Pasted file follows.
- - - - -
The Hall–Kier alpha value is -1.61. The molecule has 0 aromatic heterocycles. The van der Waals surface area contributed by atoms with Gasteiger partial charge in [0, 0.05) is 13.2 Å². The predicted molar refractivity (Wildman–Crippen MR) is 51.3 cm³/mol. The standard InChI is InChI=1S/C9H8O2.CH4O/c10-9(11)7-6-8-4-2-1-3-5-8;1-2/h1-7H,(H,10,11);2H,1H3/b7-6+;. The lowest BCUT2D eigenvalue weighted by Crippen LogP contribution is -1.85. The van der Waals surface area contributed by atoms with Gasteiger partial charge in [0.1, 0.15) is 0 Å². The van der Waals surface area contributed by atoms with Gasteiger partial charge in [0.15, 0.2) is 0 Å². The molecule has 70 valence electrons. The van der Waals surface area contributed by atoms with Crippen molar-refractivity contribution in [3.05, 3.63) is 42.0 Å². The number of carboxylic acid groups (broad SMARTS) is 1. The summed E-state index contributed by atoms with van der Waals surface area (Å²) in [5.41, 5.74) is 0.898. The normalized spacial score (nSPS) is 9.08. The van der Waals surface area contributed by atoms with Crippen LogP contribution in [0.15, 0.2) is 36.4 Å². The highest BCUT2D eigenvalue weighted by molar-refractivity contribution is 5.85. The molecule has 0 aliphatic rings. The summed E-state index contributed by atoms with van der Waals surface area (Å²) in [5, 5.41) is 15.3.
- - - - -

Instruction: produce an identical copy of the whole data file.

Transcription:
The Hall–Kier alpha value is -1.61. The molecule has 0 aromatic heterocycles. The van der Waals surface area contributed by atoms with Gasteiger partial charge in [0, 0.05) is 13.2 Å². The predicted molar refractivity (Wildman–Crippen MR) is 51.3 cm³/mol. The standard InChI is InChI=1S/C9H8O2.CH4O/c10-9(11)7-6-8-4-2-1-3-5-8;1-2/h1-7H,(H,10,11);2H,1H3/b7-6+;. The lowest BCUT2D eigenvalue weighted by Crippen LogP contribution is -1.85. The van der Waals surface area contributed by atoms with Gasteiger partial charge in [0.1, 0.15) is 0 Å². The van der Waals surface area contributed by atoms with Gasteiger partial charge in [0.15, 0.2) is 0 Å². The molecule has 70 valence electrons. The van der Waals surface area contributed by atoms with Crippen molar-refractivity contribution in [3.05, 3.63) is 42.0 Å². The number of carboxylic acid groups (broad SMARTS) is 1. The summed E-state index contributed by atoms with van der Waals surface area (Å²) in [5.41, 5.74) is 0.898. The normalized spacial score (nSPS) is 9.08. The van der Waals surface area contributed by atoms with Crippen LogP contribution in [0.15, 0.2) is 36.4 Å². The highest BCUT2D eigenvalue weighted by molar-refractivity contribution is 5.85. The molecule has 0 aliphatic rings. The summed E-state index contributed by atoms with van der Waals surface area (Å²) in [5, 5.41) is 15.3.